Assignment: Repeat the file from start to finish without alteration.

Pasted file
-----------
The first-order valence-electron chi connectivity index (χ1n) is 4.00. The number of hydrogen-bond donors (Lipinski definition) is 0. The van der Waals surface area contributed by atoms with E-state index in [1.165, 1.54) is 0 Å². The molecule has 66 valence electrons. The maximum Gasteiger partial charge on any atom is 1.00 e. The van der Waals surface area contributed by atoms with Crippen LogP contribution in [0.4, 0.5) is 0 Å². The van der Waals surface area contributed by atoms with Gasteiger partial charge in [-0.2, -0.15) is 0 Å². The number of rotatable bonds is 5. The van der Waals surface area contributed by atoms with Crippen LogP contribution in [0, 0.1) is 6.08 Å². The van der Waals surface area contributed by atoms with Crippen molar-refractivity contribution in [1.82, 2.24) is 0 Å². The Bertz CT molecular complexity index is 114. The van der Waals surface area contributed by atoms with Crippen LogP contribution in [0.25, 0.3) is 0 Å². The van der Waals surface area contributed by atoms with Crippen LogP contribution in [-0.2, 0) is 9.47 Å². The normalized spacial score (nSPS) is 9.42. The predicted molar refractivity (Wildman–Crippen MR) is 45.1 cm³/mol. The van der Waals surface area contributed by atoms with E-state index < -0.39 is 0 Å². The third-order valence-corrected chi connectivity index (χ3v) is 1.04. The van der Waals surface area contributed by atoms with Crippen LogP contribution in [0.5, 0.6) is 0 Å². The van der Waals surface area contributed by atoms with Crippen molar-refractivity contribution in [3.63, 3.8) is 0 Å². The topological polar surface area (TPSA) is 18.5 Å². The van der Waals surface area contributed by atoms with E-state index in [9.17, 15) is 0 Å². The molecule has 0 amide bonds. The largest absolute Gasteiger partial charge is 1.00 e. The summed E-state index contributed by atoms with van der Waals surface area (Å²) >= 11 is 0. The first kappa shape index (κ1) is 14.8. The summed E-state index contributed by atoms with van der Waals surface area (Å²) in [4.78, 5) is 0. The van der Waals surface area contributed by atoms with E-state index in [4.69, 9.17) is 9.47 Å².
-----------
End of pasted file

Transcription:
The first-order valence-electron chi connectivity index (χ1n) is 4.00. The number of hydrogen-bond donors (Lipinski definition) is 0. The van der Waals surface area contributed by atoms with E-state index in [1.165, 1.54) is 0 Å². The molecule has 66 valence electrons. The maximum Gasteiger partial charge on any atom is 1.00 e. The van der Waals surface area contributed by atoms with Crippen LogP contribution in [0.4, 0.5) is 0 Å². The van der Waals surface area contributed by atoms with Gasteiger partial charge in [-0.2, -0.15) is 0 Å². The number of rotatable bonds is 5. The van der Waals surface area contributed by atoms with Crippen LogP contribution in [0, 0.1) is 6.08 Å². The van der Waals surface area contributed by atoms with Crippen molar-refractivity contribution in [1.82, 2.24) is 0 Å². The Bertz CT molecular complexity index is 114. The van der Waals surface area contributed by atoms with Crippen LogP contribution in [0.25, 0.3) is 0 Å². The van der Waals surface area contributed by atoms with Crippen LogP contribution in [-0.2, 0) is 9.47 Å². The normalized spacial score (nSPS) is 9.42. The predicted molar refractivity (Wildman–Crippen MR) is 45.1 cm³/mol. The van der Waals surface area contributed by atoms with E-state index < -0.39 is 0 Å². The third-order valence-corrected chi connectivity index (χ3v) is 1.04. The van der Waals surface area contributed by atoms with Crippen LogP contribution in [0.5, 0.6) is 0 Å². The van der Waals surface area contributed by atoms with Crippen molar-refractivity contribution in [3.63, 3.8) is 0 Å². The topological polar surface area (TPSA) is 18.5 Å². The van der Waals surface area contributed by atoms with E-state index in [9.17, 15) is 0 Å². The molecule has 0 amide bonds. The largest absolute Gasteiger partial charge is 1.00 e. The summed E-state index contributed by atoms with van der Waals surface area (Å²) >= 11 is 0. The first kappa shape index (κ1) is 14.8. The summed E-state index contributed by atoms with van der Waals surface area (Å²) in [4.78, 5) is 0. The van der Waals surface area contributed by atoms with E-state index in [4.69, 9.17) is 9.47 Å².